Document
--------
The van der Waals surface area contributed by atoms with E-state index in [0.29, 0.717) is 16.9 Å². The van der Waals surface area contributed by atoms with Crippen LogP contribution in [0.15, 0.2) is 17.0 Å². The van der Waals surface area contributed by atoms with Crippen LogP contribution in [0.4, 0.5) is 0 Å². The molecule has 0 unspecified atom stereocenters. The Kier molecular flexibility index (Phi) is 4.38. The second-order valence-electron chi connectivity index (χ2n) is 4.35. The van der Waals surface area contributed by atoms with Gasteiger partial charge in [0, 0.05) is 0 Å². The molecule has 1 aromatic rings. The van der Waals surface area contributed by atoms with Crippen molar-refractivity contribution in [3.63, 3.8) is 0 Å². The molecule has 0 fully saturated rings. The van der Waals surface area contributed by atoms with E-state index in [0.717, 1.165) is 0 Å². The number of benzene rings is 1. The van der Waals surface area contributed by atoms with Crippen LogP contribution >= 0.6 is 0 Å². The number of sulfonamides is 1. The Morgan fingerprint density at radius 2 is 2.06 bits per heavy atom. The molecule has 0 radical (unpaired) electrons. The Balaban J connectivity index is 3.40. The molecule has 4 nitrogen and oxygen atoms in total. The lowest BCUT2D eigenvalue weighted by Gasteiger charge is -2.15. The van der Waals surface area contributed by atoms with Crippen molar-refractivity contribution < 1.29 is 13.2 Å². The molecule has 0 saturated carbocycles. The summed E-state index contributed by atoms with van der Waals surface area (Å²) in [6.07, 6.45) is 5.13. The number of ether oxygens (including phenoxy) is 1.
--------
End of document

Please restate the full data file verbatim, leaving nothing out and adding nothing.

The van der Waals surface area contributed by atoms with E-state index in [0.29, 0.717) is 16.9 Å². The van der Waals surface area contributed by atoms with Crippen LogP contribution in [0.15, 0.2) is 17.0 Å². The van der Waals surface area contributed by atoms with Crippen LogP contribution in [0.4, 0.5) is 0 Å². The molecule has 0 unspecified atom stereocenters. The Kier molecular flexibility index (Phi) is 4.38. The second-order valence-electron chi connectivity index (χ2n) is 4.35. The van der Waals surface area contributed by atoms with Gasteiger partial charge in [0, 0.05) is 0 Å². The molecule has 1 aromatic rings. The van der Waals surface area contributed by atoms with Crippen molar-refractivity contribution in [3.63, 3.8) is 0 Å². The molecule has 0 fully saturated rings. The van der Waals surface area contributed by atoms with E-state index in [0.717, 1.165) is 0 Å². The number of benzene rings is 1. The van der Waals surface area contributed by atoms with Crippen LogP contribution >= 0.6 is 0 Å². The number of sulfonamides is 1. The Morgan fingerprint density at radius 2 is 2.06 bits per heavy atom. The molecule has 0 radical (unpaired) electrons. The Balaban J connectivity index is 3.40. The molecule has 4 nitrogen and oxygen atoms in total. The lowest BCUT2D eigenvalue weighted by Gasteiger charge is -2.15. The van der Waals surface area contributed by atoms with Crippen molar-refractivity contribution < 1.29 is 13.2 Å². The molecule has 0 saturated carbocycles. The summed E-state index contributed by atoms with van der Waals surface area (Å²) in [6.07, 6.45) is 5.13. The number of ether oxygens (including phenoxy) is 1.